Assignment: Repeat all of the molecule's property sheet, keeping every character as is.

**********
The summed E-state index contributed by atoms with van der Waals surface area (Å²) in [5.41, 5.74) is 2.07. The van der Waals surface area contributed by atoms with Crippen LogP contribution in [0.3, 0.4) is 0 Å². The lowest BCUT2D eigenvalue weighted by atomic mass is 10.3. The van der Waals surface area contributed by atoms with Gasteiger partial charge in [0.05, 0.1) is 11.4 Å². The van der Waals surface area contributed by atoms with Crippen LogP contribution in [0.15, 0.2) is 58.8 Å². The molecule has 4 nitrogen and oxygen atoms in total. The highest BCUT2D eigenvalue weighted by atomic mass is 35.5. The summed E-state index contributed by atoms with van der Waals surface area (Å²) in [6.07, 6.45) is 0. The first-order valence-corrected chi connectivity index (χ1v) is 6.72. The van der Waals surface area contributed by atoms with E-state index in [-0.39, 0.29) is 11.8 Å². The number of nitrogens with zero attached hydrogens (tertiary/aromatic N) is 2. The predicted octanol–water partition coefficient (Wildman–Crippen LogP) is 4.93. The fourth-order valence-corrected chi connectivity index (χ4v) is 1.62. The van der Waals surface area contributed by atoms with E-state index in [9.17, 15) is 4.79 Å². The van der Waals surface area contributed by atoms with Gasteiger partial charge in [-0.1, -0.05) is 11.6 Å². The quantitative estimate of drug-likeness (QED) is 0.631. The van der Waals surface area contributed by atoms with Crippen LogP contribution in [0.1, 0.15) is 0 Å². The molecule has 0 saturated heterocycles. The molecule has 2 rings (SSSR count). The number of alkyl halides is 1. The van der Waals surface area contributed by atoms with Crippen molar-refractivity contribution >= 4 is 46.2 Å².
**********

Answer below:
The summed E-state index contributed by atoms with van der Waals surface area (Å²) in [5.41, 5.74) is 2.07. The van der Waals surface area contributed by atoms with Crippen LogP contribution in [0.3, 0.4) is 0 Å². The lowest BCUT2D eigenvalue weighted by atomic mass is 10.3. The van der Waals surface area contributed by atoms with Gasteiger partial charge in [0.05, 0.1) is 11.4 Å². The van der Waals surface area contributed by atoms with Crippen LogP contribution in [0.15, 0.2) is 58.8 Å². The molecule has 4 nitrogen and oxygen atoms in total. The highest BCUT2D eigenvalue weighted by atomic mass is 35.5. The summed E-state index contributed by atoms with van der Waals surface area (Å²) in [6.07, 6.45) is 0. The first-order valence-corrected chi connectivity index (χ1v) is 6.72. The van der Waals surface area contributed by atoms with E-state index in [-0.39, 0.29) is 11.8 Å². The number of nitrogens with zero attached hydrogens (tertiary/aromatic N) is 2. The predicted octanol–water partition coefficient (Wildman–Crippen LogP) is 4.93. The fourth-order valence-corrected chi connectivity index (χ4v) is 1.62. The van der Waals surface area contributed by atoms with E-state index in [9.17, 15) is 4.79 Å². The van der Waals surface area contributed by atoms with Gasteiger partial charge in [-0.1, -0.05) is 11.6 Å². The quantitative estimate of drug-likeness (QED) is 0.631. The van der Waals surface area contributed by atoms with Crippen LogP contribution in [0.1, 0.15) is 0 Å². The molecule has 0 saturated heterocycles. The molecule has 2 rings (SSSR count). The number of alkyl halides is 1. The van der Waals surface area contributed by atoms with Crippen molar-refractivity contribution >= 4 is 46.2 Å².